This country is governed by law, and even though the constitution mentions democracy a number of times, it doesn't define the term. Or are we to rule this country by someone else's definition of a concept that is debatable, and in fact has been debated over over the years?

I believe that to be a democracy, the constitution should not just mention, but define democracy and list the parameters of the purported democracy and, if possible, define sanctions for being undemocratic, for that matter.

Not even the United States Federal Constitution, with its 7 articles and 27 amendments mentions and/or defines democracy. And yet they go about preaching and toppling governments in the name of democracy.

Democracy, now, is serving the interests of the elite in society, against the interests and freedom of the poor.

In my humble opinion, we would have been better off with an improved traditional system, than this total revolution in our being and very existence.

As far as homosexuality is concerned, we may have two options only: denounce democracy (which seems almost impossible now due to a number of obvious factors), or let homosexuals be. For as long as we choose democracy, and so far as nobody is able to point out, beyond reasonable doubt, that someone else being homosexual affects him/her adversely in any particular manner, we have no business questioning what others decide to be under a democracy.

In fact, any law that has been, that is, or will ever be, that abolishes or outlaws homosexuality, and lesbianism for that matter, is undemocratic, and shouldn't be under a democracy.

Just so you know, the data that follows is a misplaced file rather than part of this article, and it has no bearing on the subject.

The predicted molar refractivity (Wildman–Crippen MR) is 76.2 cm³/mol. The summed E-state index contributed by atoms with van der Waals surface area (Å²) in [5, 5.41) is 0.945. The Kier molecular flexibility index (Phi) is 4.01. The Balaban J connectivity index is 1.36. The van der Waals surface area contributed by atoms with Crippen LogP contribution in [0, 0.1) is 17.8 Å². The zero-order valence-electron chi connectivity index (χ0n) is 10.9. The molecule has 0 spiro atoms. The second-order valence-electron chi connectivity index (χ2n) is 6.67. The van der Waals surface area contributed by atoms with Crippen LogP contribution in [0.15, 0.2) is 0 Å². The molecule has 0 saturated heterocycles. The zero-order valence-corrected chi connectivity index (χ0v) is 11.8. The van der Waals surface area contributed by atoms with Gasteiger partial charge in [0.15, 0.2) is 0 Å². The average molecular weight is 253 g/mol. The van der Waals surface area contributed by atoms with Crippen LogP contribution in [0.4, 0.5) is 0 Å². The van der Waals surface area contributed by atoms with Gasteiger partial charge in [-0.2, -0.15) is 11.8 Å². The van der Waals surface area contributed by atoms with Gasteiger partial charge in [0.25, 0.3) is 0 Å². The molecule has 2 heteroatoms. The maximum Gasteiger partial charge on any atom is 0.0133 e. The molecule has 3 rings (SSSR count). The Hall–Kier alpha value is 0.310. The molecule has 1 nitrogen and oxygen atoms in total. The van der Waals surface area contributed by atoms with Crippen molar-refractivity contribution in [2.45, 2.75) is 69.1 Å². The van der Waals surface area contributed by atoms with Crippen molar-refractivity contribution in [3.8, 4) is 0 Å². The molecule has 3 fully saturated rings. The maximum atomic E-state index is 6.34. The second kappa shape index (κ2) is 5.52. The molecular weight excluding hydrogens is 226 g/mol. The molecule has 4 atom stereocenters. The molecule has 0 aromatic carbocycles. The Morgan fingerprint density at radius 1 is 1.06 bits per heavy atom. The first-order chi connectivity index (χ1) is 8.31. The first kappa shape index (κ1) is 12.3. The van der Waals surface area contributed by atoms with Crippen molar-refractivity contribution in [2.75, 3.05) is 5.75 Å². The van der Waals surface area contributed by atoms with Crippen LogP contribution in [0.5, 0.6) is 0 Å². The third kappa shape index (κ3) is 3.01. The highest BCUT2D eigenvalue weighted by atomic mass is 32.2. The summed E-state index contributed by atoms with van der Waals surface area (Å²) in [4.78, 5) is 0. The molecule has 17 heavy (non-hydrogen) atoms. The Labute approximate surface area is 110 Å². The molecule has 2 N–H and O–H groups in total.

A possible argument against homosexuality is the question of influence, and that a homosexual may influence someone else's child to be homosexual. This argument is sound, and only to minds that are not discerning. For if influence is the basis of rejecting someone's personality, then concepts like politics, religion, education etc. should not be allowed to exist. Since all of these are about influencing.

If tomorrow you or your son, or daughter, decides that he or she has been attracted to homosexuality or lesbianism because another person talked them into it, or that they have been attracted by some homosexual acts they have witnessed, so be it. For it is the same as a Muslim converting to Christianity (and vise versa), or an NPP converting to an NDC (and vise versa). Influence is what defines the basis of our very existence and should not be used as a justification for shunning a group of people.

What we should always remember is that homosexuality has NO PLACE in our tradition, the tradition we have so rejected and despised – a very valuable tradition. Let all preachers against the African tradition, culture, customs and values, leave homosexuals alone. For these are some of the consequences of forgetting who we are. We are Ghanaians. We are AFRICANS, and until we realise this we will always have a long way to go.

If you believe in Africa, join me in singing, this time with meaning: “God bless our homeland Ghana and make our nation great and strong!”


A Broadcast Journalist & Internet Entrepreneur

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N Atta Kusi Adusei
N Atta Kusi Adusei, © 2011

The author has 4 publications published on Modern Ghana.Column: NAttaKusiAdusei